On Friday, March 23, 2007, San Diego Mesa College campus hosted the inaugural African American/Latino Male Summit, a one-day forum that focused on improving self-awareness and personal growth skills, as well as examined the cultural issues that impact and affect the success rate for this community. This leadership workshop is believed to be one of the first of its kind offered for this age group.
The summit brought together nearly 150 seniors from the college’s feeder high schools, including Patrick Henry, Mission Bay, Clairemont, Point Loma and Mark Twain high schools, Jackie Robison Community School, the Kearny High School fourplex and the Mesa-based MET middle school.
Alex Macias, an eleventh-grader from Mission Bay High School, enjoyed the event to its fullest.
“The summit gets me motivated to achieve more in life. Going to college was always in the back of my mind…but now its moves to the front,” Macias said.
Macias goals are to earn a business degree and help his father in the family’s automobile repair business in Pacific Beach.
“I’m understanding the whole commitment to attend college and I hope to demonstrate what I have learned today in the near future,” said Hugo Vaquera, Mission Bay High School student.
The summit was organized by the Mesa College Matriculation and Student Services Department as a direct response to the startlingly low success rate of African-American and Latino males in post-high school life. The number of African American boys who said they hated school rose 71% between 1980 and 2001. African American and Latino males have a higher rate of not completing high school, and incarceration. The numbers show that fewer seek post-secondary education, and those that do have a higher fail rate.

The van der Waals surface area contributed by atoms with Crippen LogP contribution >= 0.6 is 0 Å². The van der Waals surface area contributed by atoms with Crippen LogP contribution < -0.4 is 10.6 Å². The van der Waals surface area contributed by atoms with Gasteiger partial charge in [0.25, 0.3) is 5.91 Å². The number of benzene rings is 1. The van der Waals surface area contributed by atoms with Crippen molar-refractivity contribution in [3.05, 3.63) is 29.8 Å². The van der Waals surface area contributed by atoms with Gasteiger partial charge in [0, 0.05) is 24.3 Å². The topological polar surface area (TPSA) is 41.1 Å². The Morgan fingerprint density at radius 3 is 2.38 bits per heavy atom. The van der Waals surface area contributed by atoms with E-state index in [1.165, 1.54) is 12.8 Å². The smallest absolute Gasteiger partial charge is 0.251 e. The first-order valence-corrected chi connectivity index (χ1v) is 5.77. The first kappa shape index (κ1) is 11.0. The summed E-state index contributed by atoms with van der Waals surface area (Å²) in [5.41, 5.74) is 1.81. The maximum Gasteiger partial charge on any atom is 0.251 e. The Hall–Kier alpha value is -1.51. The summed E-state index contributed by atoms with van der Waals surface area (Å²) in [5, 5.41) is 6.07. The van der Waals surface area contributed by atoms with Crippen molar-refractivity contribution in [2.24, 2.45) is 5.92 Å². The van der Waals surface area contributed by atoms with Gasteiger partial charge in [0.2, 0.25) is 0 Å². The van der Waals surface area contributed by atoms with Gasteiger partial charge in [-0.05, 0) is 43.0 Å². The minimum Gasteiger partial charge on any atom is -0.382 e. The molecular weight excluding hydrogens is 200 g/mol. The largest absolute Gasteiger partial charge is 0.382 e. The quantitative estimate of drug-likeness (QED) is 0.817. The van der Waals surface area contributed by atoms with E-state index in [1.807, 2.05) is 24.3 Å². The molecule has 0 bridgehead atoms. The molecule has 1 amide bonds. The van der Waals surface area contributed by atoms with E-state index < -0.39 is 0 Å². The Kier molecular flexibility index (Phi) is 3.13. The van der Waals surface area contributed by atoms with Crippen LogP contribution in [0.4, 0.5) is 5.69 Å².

“Young African-American and Latino males are falling behind in almost every measure compared to other ethnic groups,” said Joi Blake, Dean of Matriculation and Student Services.
The keynote speaker of the summit was Doug Luffborough, Executive Director of the Turning the Hearts Center Program in San Diego. Luffborough overcame a speech impediment early in childhood, and gang involvement as a teenager, to graduate from three academic institutions, Northeastern University, Harvard University and Stanford University.
He reminded the audience that you must become a ladder holder in life before you can climb the ladder of success. He declared all the students that attended the summit were college eligible and full attendance as a group to institutions of higher learning would deem this summit as a success.